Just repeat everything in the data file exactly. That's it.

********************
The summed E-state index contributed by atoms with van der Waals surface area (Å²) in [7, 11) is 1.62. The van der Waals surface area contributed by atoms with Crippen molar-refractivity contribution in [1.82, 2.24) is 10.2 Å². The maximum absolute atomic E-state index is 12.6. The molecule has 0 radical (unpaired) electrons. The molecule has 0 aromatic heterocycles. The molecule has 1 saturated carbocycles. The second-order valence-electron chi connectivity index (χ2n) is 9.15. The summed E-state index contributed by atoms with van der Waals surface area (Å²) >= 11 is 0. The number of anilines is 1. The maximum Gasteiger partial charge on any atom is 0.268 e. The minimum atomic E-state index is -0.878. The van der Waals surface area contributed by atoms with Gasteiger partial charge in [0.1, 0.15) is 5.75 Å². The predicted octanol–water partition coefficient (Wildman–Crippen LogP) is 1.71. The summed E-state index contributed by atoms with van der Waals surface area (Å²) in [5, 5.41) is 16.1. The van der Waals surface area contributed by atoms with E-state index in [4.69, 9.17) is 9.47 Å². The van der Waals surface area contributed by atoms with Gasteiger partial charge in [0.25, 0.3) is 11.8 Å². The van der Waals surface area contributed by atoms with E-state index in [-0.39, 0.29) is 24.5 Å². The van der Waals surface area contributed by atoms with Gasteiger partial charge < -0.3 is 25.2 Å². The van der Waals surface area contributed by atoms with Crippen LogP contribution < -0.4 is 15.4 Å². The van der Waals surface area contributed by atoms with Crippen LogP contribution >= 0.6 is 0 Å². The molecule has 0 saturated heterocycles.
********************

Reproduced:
The summed E-state index contributed by atoms with van der Waals surface area (Å²) in [7, 11) is 1.62. The van der Waals surface area contributed by atoms with Crippen molar-refractivity contribution in [1.82, 2.24) is 10.2 Å². The maximum absolute atomic E-state index is 12.6. The molecule has 0 radical (unpaired) electrons. The molecule has 0 aromatic heterocycles. The molecule has 1 saturated carbocycles. The second-order valence-electron chi connectivity index (χ2n) is 9.15. The summed E-state index contributed by atoms with van der Waals surface area (Å²) >= 11 is 0. The number of anilines is 1. The maximum Gasteiger partial charge on any atom is 0.268 e. The minimum atomic E-state index is -0.878. The van der Waals surface area contributed by atoms with Gasteiger partial charge in [0.1, 0.15) is 5.75 Å². The predicted octanol–water partition coefficient (Wildman–Crippen LogP) is 1.71. The summed E-state index contributed by atoms with van der Waals surface area (Å²) in [5, 5.41) is 16.1. The van der Waals surface area contributed by atoms with E-state index in [4.69, 9.17) is 9.47 Å². The van der Waals surface area contributed by atoms with Gasteiger partial charge in [0.25, 0.3) is 11.8 Å². The van der Waals surface area contributed by atoms with E-state index in [-0.39, 0.29) is 24.5 Å². The van der Waals surface area contributed by atoms with Gasteiger partial charge < -0.3 is 25.2 Å². The van der Waals surface area contributed by atoms with Crippen LogP contribution < -0.4 is 15.4 Å². The van der Waals surface area contributed by atoms with Crippen LogP contribution >= 0.6 is 0 Å². The molecule has 0 saturated heterocycles.